Brooklyn Street Art: The patterning on the sides of the units is evocative of camouflage. Were you intending to help the units blend into the environment?
The interesting thing is, I did not mean for this to happen, but when I look at my intention and manner of execution I realize that the result is camouflage. I simply wanted to play with the juxtaposition between variants of value and size of shapes to create the illusion of foreground and background.  I later realized that I was recreating Razzel Dazzel – a camouflage effect used on British naval ships during WWI and also a short lived art movement.

XAM (photo © Jaime Rojo)

Brooklyn Street Art: When you talk about XAM, he is a third person – a robot with a specific personality and set of behaviors or attitudinal characteristics.
I found it interesting that in graffiti, street art and logo design, an identity is associated to your name. The companies, street art and graffiti that I found myself remembering and interested in have a strong identity that remains consistent… I spell XAM in all sans serif caps because I like the strong architectural structures that the letters create. XAM is a larger than life rogue-bot with a destructive interest in contemporary architecture. He destroys the architecture that he loves so much to investigate its functions, but he can’t help it due to the way he was programmed. Remorse is deeply felt by him, so to give back he creates contemporary birdhouses for communities around the world. As a kid I use to love to destroy electronics to understand their functions. In a way XAM is The Hulk and I’m Dr. Bruce Banner.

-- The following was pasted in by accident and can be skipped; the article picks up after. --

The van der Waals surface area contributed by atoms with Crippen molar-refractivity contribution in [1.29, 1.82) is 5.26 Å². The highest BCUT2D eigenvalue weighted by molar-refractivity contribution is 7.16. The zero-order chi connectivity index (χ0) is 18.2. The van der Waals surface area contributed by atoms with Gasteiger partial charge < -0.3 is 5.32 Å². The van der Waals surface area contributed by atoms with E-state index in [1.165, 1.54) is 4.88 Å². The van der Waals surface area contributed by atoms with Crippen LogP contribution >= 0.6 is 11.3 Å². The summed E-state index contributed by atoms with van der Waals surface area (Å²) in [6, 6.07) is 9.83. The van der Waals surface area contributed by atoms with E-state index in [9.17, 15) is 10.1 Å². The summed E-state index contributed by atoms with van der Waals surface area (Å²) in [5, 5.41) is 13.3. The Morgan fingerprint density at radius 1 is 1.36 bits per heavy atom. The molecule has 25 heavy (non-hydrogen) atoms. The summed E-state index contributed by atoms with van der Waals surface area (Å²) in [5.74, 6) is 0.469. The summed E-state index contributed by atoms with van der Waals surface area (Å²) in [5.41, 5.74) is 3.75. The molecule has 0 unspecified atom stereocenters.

Brooklyn Street Art: Do you have any other personalities, or is it pretty much you and XAM?
XAM is my only personality, but as I progress in creating work around XAM, I realize he has more interests needing to be expressed, therefore expect to see a lot of new work as time progresses.

XAM (photo © Jaime Rojo)

Brooklyn Street Art: Your method of installation; using a custom designed utilitarian “Swiss Amy knife” all-in-one tool, leaves the unit resting upon a sign. Why not make the installation more permanent?
I like the community to decide the longevity of my work. I guess I like playing with ‘Grey Areas’. Are we supposed to accept and/or appreciate the units because they are in a way trying to reverse our destructive effects on nature? Or should we remove them because they are illegally placed? I like to provoke thought and challenge our belief system as well as expand definitions.

XAM (photo © Jaime Rojo)

Brooklyn Street Art: You include a small QR code on the bottom of each unit. Where does that take someone if they scan it?
The QR code is located on the unexposed back of each unit and is intended to be discovered by the person who decides to remove my units. When scanned you are taken to a list of facts that explains how we benefit from birds in the urban environment. You’re asked a question of morality, then you are given my email address to bring up any comments or concerns.

Brooklyn Street Art: Sometimes the placement on a sign blocks the letters of the sign. Does that endanger anyone?
Many signs are printed on both sides. What appears to be the cover up of an important message is just a waste of paint due to the direction of traffic never facing the back of the signs. A piece that I put up last March in NY is still hanging on a one way sign and I believe it is for this reason. I am making use of a common useless space.